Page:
If the best that one can say is "at least we're not Greece," then maybe this economy isn't bouncing back as quickly as some of the more optimistic economists were hoping.

It's not just the global economic recovery that isn't living up to its potential.

There are still plenty of companies posting lower earnings than they did a year ago. Let's go over some of the names that are expected to go the wrong way on the bottom line next week.


Latest Quarter EPS (Estimated)

Year-Ago Quarter EPS

My Watchlist

Sealy (NYSE: ZZ) $0.00 $0.02 Add
UniFirst (NYSE: UNF) $0.85 $0.98 Add
Apollo Group (Nasdaq: APOL) $1.34 $1.74 Add
Christopher & Banks (NYSE: CBK) ($0.06) $0.18 Add
Methode Electronics (NYSE: MEI) $0.11 $0.44 Add
Smith & Wesson (Nasdaq: SWHC) $0.05 $0.08 Add
Xyratex (Nasdaq: XRTX) $0.00 $1.49 Add

Source: Thomson Reuters.

Clearing the table
There will likely be more companies posting lower earnings next week, but these are just a few of the names that really jump out at me.

Sealy is the mattress-making giant. Unfortunately, its profitability is going to look as sleepy as its cheeky ticker symbol. Wall Street figures that Sealy will merely break even after posting a small profit a year ago. How can this be an economic recovery if we're not swapping out our lumpy mattresses?

UniFirst would seem to be an ideal proxy for Corporate America. The company outfits 1.5 million workers with uniforms and protective clothing. It's true that Wall Street sees revenue climbing nearly 7% at UniFirst when the company reports next Wednesday, but profitability is going the wrong way. Why are margins contracting?

Apollo Group is the for-profit educator offering college degrees through its virtual University of Phoenix campus. This was a growth industry during the early stages of the recession as folks updated their skill sets, but the entire niche came under fire last year for the crummy repayment rates on its student loans. Apollo has also come under scrutiny for its aggressive marketing strategies. Apollo isn't the only post-secondary education institution struggling these days, but that excuse won't make the grade with investors these days.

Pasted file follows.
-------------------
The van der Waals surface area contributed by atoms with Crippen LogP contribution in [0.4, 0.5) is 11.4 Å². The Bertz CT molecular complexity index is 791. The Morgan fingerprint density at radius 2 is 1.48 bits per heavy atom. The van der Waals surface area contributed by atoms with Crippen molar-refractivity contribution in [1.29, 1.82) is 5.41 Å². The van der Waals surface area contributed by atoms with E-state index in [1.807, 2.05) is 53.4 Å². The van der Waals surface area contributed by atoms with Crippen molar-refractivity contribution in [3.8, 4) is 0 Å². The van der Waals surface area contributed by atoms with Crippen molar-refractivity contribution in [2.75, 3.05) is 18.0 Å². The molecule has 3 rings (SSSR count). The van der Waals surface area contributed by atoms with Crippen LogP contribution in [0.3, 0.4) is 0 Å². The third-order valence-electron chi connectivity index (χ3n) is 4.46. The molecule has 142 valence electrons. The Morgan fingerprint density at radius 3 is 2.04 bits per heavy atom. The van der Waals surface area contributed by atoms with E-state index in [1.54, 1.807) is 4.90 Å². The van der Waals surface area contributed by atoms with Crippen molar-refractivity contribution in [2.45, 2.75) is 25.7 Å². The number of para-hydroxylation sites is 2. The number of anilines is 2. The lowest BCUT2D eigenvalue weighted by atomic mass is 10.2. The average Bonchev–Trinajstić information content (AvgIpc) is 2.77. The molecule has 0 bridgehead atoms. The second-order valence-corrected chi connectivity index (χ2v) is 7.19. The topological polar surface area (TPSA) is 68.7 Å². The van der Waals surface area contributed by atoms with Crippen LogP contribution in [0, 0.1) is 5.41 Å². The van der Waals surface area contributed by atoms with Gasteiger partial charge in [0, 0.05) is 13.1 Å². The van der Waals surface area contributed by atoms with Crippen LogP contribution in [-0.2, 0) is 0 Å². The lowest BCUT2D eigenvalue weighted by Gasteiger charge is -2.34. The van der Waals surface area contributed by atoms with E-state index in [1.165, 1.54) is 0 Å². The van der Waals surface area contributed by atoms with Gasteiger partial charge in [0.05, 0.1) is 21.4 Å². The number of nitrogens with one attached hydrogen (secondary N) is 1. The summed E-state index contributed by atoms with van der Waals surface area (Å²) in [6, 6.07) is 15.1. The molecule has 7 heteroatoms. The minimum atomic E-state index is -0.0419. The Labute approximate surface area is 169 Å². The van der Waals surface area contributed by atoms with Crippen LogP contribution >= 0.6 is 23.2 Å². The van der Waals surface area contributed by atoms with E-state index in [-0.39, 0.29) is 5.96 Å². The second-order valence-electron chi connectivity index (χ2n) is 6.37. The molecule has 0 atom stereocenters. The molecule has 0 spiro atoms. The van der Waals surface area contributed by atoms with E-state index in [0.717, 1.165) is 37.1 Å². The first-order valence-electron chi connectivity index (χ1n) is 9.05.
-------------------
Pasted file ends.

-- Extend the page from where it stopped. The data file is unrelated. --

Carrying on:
Christopher & Banks is a retailer of upscale women's apparel. This would seem to be a chain thriving in a recessionary recovery. Christopher & Banks' knit tops and stylish duds are popular in corporate circles. However, it's not just a matter of last year's profit being dressed in red with this quarter's deficit. Analysts see the retailer posting a loss for all of this fiscal year and all of next year, too.

Methode Electronics is well-loved around Fooldom. It's the one stock on this list that commands a five-star rating in Motley Fool CAPS. I wonder how many of those bulls know that Wall Street expects the maker of electro-mechanical devices to earn just a fourth of what it did during last year's fiscal fourth quarter.

Smith & Wesson fared well during the early stages of the economic downturn as folks armed themselves for a likely uptick in crime. Fears that Democrats would tighten gun ownership laws also triggered weaponry sales. Neither scenario actually played out that way, but Smith & Wesson's bottom line isn't shooting straight these days. It posted a surprising loss three months ago.

Finally, we have Xyratex slipping. It seemed as if the enterprise data storage specialist would be snapped up after a prolific bidding war for 3Par last summer triggered speculative interest in storage. The confetti has now been swept away, and Xyratex is looking at its second consecutive quarter of year-over-year declines on the bottom line.

Why the long face, short-seller?
These seven companies have seen better days. The market has rewarded many of these stocks with reasonable gains over the past year, but they still haven't earned those upticks.

The good news here is that Wall Street already expects these companies to deliver shrinking bottom lines. In other words, the bad news is already baked into the shares.

The more I think about it, the less worried I become.

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Longtime Fool contributor Rick Munarriz wonders if his contrarian heart will ever be happy. He does not own shares in any of the companies in this story. He is also part of the Rule Breakers newsletter research team, seeking out tomorrow's ultimate growth stocks a day early.